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- Electron-electron interaction in metals vs semiconductors
What is the difference between Electron-electron interaction in metals and semiconductors? And for which one it is stonger?
I think page 152 of ashcroft is about electron-ion interaction.But my question is about chapter 17 of this book.
Thera are two fundamentals reasons why the strong interaction of conduction electrons with each other and with the positive ions can have the net effect of a weak potentials...
The Thomas–Fermi wavevector (in Gaussian-cgs units) is[1]
##{\displaystyle k_{0}^{2}=4\pi e^{2}{\frac {\partial n}{\partial \mu }}}##,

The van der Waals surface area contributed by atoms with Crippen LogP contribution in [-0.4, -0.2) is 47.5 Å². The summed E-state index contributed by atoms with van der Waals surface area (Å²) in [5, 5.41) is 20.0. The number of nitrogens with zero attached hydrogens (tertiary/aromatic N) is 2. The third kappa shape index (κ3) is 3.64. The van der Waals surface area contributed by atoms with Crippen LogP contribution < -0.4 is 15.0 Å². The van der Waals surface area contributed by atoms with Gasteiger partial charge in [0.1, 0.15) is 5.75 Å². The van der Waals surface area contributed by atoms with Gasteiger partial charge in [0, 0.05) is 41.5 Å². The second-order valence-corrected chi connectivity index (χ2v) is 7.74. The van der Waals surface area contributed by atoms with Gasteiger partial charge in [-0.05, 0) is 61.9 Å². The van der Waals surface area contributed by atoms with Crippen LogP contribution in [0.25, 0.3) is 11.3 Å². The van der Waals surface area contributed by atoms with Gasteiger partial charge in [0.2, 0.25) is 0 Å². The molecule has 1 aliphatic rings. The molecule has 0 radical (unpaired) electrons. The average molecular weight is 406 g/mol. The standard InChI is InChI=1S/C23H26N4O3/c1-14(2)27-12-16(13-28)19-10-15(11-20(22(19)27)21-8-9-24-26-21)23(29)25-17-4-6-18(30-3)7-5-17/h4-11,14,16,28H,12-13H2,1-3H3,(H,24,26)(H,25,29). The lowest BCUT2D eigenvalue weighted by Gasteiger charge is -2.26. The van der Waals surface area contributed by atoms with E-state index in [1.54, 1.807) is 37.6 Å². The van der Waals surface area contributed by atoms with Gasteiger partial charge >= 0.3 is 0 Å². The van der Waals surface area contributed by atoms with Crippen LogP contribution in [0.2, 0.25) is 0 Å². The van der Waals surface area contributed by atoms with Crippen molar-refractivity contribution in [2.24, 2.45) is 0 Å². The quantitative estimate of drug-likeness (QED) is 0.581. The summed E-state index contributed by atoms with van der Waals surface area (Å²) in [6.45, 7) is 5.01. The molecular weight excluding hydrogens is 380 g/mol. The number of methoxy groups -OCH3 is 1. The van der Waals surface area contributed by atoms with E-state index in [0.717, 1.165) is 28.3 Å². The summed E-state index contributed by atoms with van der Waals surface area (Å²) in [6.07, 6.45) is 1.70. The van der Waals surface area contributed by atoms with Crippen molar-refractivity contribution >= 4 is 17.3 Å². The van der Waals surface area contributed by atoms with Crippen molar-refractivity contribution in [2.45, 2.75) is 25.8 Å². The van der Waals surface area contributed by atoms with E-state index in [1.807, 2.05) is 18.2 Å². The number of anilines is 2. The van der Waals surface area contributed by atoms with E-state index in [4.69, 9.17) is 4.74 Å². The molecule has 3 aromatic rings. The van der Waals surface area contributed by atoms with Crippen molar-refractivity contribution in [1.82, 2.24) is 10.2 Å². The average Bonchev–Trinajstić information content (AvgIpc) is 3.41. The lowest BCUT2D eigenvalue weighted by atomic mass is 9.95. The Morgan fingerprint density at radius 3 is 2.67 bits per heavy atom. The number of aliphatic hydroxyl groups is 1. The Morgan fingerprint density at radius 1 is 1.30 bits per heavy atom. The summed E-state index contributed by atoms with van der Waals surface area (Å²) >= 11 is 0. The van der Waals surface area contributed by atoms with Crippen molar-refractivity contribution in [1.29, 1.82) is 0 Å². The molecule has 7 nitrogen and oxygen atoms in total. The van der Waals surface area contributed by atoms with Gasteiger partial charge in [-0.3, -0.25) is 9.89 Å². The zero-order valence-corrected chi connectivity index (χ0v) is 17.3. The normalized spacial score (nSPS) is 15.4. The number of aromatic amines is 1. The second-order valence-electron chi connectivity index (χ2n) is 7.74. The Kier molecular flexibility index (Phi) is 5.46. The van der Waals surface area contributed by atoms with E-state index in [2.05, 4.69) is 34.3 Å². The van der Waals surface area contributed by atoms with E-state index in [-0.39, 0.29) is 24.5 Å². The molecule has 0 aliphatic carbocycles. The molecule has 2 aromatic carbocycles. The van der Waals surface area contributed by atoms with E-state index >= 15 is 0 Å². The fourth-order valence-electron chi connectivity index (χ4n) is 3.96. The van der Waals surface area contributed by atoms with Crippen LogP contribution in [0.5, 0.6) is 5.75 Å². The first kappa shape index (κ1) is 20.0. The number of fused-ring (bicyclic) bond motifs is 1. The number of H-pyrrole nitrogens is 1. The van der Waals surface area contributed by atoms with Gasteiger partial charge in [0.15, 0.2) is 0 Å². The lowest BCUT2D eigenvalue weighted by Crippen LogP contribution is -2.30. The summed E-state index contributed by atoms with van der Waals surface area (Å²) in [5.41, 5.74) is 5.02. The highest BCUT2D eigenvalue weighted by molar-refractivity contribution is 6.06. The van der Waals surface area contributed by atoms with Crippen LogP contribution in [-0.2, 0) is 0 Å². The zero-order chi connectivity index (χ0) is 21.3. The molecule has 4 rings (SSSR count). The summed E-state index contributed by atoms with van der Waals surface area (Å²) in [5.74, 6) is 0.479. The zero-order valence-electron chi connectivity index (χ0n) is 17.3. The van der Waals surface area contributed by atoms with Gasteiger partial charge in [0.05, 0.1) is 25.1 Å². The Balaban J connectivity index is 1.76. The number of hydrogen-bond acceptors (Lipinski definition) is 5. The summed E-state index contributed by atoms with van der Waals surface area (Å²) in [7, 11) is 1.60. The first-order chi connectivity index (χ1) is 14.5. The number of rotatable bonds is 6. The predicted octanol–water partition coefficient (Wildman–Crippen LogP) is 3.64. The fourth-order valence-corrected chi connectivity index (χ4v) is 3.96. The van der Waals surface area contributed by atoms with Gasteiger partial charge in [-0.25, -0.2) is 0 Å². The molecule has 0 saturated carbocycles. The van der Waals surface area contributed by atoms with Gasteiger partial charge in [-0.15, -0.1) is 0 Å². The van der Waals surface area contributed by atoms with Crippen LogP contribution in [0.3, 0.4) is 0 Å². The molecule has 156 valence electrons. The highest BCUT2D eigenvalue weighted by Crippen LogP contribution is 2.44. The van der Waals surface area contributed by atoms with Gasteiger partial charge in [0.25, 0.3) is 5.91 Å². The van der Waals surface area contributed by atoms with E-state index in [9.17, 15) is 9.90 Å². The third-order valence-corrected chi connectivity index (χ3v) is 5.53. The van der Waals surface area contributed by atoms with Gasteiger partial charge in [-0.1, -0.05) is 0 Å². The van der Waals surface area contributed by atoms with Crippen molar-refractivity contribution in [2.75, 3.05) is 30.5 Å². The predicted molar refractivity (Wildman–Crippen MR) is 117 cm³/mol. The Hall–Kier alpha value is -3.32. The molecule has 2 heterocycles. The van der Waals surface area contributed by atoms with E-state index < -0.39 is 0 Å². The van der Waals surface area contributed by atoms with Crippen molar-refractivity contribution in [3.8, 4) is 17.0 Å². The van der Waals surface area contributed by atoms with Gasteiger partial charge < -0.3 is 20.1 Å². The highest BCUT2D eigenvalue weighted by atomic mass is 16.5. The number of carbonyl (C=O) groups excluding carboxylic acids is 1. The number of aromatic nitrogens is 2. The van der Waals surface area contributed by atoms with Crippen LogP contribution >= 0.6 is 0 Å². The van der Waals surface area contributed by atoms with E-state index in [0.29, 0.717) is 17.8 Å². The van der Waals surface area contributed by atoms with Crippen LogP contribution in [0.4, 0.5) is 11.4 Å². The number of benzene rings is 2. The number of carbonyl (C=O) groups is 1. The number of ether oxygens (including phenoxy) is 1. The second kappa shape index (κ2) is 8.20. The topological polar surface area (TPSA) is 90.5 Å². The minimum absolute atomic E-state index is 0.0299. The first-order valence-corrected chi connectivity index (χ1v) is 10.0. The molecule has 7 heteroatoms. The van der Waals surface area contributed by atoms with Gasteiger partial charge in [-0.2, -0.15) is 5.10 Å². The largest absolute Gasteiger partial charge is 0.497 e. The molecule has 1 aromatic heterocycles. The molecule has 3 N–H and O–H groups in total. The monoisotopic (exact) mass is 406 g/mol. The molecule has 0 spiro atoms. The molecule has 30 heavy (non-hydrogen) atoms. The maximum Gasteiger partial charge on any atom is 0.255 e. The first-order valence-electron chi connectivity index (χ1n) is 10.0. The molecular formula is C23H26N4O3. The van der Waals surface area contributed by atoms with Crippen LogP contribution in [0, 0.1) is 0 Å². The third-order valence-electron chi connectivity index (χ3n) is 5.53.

where μ is the chemical potential (Fermi level), n is the electron concentration and e is the elementary charge.
Under many circumstances, including semiconductors that are not too heavily doped, n∝eμ/kBT, where kB is Boltzmann constant and T is temperature. In this case,
##{\displaystyle k_{0}^{2}={\frac {4\pi e^{2}n}{k_{\rm {B}}T}}}##,
i.e. 1/k0 is given by the familiar formula for Debye length. In the opposite extreme, in the low-temperature limit T=0, electrons behave as quantum particles (fermions). Such an approximation is valid for metals at room temperature, and the Thomas–Fermi screening wavevector kTF given in atomic units is
##{\displaystyle k_{\rm {TF}}^{2}=4\left({\frac {3n}{\pi }}\right)^{1/3}}##.
If we restore the electron mass ##{\displaystyle m_{e}}m_{e} and the Planck constant {\displaystyle \hbar }\hbar##, the screening wavevector in Gaussian units is ##{\displaystyle k_{0}^{2}=k_{\rm {TF}}^{2}(m_{e}/\hbar ^{2})}##